Classic books have stood the test of time for a reason. They’re groundbreaking, have wide appeal, and are worth a second (and third) read.
Broadly speaking, classic books are groundbreaking for their era, have broad appeal beyond one community or country, and have withstood the test of time—their stories and messages remain relevant today.
The first book that made me cry is ‘On The Beach’. This 1957 post-apocalyptic novel, written by British-Australian author Nevil Shute was all too real to me. I was twelve years old, certain that the world was doomed and me right along with it.
The characters make their best efforts to enjoy what time remains to them, speaking of small pleasures and continuing their customary activities. The Holmes family plants a garden that they will never see, Towers takes classes in typing and shorthand, Government services and the economy gradually grind to a halt.
Quote: “It’s not the end of the world at all,” he said. “It’s only the end for us. The world will go on just the same, only we shan’t be in it. I dare say it will get along all right without us.”
Quote: “You could have done something with newspapers. We didn’t do it. No nation did, because we were all too silly. We liked our newspapers with pictures of beach girls and headlines about cases of indecent assault, and no Government was wise enough to stop us having them that way. But something might have been done with newspapers, if we’d been wise enough.”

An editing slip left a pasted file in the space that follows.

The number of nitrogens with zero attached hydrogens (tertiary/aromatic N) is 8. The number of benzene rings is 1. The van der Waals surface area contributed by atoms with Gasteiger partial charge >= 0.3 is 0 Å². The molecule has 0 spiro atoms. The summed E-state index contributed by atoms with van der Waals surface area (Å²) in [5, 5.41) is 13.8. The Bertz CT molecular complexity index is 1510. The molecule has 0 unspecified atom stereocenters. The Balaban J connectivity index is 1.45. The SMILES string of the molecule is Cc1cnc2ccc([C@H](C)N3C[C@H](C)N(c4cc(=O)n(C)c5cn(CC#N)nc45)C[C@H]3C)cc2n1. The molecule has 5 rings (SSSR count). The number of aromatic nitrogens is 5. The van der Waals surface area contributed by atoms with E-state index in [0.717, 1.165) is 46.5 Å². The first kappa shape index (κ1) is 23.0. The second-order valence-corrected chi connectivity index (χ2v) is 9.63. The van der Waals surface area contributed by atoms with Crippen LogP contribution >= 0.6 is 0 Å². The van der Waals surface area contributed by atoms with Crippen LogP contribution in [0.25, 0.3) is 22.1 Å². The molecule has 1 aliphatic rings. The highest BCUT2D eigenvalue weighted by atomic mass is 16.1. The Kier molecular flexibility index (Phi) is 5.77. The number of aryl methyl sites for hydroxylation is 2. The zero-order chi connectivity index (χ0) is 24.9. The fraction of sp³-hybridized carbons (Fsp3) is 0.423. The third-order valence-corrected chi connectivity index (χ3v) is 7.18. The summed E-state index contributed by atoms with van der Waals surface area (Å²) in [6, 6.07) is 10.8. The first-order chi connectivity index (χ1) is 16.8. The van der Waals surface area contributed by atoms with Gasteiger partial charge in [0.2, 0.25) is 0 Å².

In the novel:
- The Australian government provides citizens with free suicide pills and injections so they can avoid prolonged suffering from radiation poisoning. Periodic reports show the steady southward progression of the deadly radiation.
- The bachelor Osborne spends much of his time restoring and subsequently racing a Ferrai racing car that he had purchased (along with a fuel supply) for a nominal amount following the outbreak of the war.
- SPOILER – Osborne takes his suicide pill while sitting in his beloved racing car. When Mary Holmes becomes very ill, Peter Holmes administers a lethal injection to their daughter. Even though he still feels relatively well, he and Mary take their pills simultaneously so they can die as a family.
I still have that novel and will, one day, read it again. No doubt I will shed just as many tears, maybe more given the state of our world.
“Linda has published fifteen books. She blogs about the publishing world, posts useful tips on the challenges a writer faces, including marketing and promoting your work, how to build your online platform, how to get reviews and how to self-publish.”